History of Black Africans and African American revolutionary cooperation

Despite current tensions between African immigrants and African Americans in the US (more on this later), in the 1950s and 1960s, militant African American civil rights activists looked to Africa and their fight against colonialism with hope and expectation, and vice versa.

When Ghana attained independence in 1957, becoming the first African country to get out of the shackles of British imperialism, Martin Luther King Jr, who was a special guest of Dr. Kwame Nkrumah at the celebrations, began to weep when he saw Ghana’s Black Star replace the Union Jack as the flag of the nation. Nkrumah reportedly told King Jr at a private lunch held in his honour that he “would never be able to accept the American ideology of freedom until America settles its own internal racial strife.” Nkrumah, who had studied for his master’s and PhD degrees at  the University of Pennsylvania in the 1930s had experienced raw American racism firsthand.

King  saw the tide of the anticolonial struggle in Africa as a sign of hope for the African American Civil Rights Movement. At the same event in Accra, when Vice President Richard Nixon who had led an official American delegation to counter Soviet influence over the newly independent state, crossed paths with King Jr, it was reported that King told the Vice president, “I want you to come to visit us in Alabama where we are seeking the same kind of freedom Ghana is celebrating.” Nixon, a closeted racist himself had only offered a muted response, according to a 2007 recount of the story in the San Francisco Chronicle by writer G. Pascal Zachary

Many African Americans, notably led by W.E.B Dubois, would flock to Ghana to rediscover themselves and experience the thrill of living as free men.

Malcolm X eloquently describes what this period was like in his autobiography when he wrote of his pilgrimage through West Africa in 1964:

“I simply couldn’t believe this kind of reception given to me five thousand miles from America! The officials of the press had even arranged to pay my hotel expenses, and they would hear no objection that I made.  I can only wish that every American black man could have shared my ears, my eyes, and my emotions throughout the round of engagements which had been made for me in Ghana. And my point in saying this is not the reception that I personally received as an individual of whom they had heard, but it was the reception tendered to me as the symbol of the militant American black man, as I had the honour to be regarded.”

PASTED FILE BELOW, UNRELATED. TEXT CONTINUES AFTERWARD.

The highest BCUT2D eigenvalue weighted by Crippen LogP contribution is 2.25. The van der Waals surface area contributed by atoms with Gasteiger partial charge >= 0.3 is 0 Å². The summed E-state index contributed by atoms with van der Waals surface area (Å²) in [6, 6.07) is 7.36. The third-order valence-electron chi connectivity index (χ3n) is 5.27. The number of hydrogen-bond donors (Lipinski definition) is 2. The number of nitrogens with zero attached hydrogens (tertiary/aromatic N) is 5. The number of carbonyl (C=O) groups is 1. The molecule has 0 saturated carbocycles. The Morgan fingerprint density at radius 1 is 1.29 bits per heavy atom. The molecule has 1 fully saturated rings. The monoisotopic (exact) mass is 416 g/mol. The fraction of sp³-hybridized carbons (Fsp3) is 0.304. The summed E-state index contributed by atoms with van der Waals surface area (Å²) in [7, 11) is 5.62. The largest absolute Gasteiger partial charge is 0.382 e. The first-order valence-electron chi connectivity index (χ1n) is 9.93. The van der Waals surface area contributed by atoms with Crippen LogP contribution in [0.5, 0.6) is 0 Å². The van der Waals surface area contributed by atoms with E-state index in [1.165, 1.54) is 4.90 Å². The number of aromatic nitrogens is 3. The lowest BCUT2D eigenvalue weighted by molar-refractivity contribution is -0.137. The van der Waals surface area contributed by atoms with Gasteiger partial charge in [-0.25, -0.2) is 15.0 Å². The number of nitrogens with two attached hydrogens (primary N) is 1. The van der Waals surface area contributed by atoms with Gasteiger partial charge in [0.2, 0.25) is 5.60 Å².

Addressing the multiple receptions he received in Ghana, Malcolm stressed the connection between African anticolonial struggles and the struggle of African Americans back in the US

“I stressed to the assembled press the need for mutual communication and support between the Africans and Afro-Americans whose struggles were interlocked…I said that the 22 million Afro Americans in the United States could become for Africa a great positive force-while, in turn, the African nations could and should exert positive force at diplomatic levels against America’s racial discrimination. I said, “All of Africa unites in opposition to South Africa’s apartheid, and to the oppression in the Portuguese territories. But you waste your time if you don’t realise that Verwoerd and Salazar, and Britain and France, never could last a day if it were not for United States support. So until you expose the man in Washington, DC, you haven’t accomplished anything.”

In the 1960s, many post-independence African leaders protested vocally at the racist brutality white America meted out to its black citizens.

During the Birmingham riots in early 1963, for example, new charismatic Ugandan Prime Minister Milton Obote, according to a recent article in the Washington Post, wrote an open letter to President John F. Kennedy noting that  “nothing is more paradoxical than that these events should take place in the United States at a time when that country is anxious to project its image before the world screen as the archetype of democracy and the champion of freedom.” Obote, who had had a successful visit with JFK at the White House only a few months earlier, and was, like Kennedy, young, shrewdly smart and charismatic, rebuked Kennedy’s timid pragmatism in handling race relations in his country.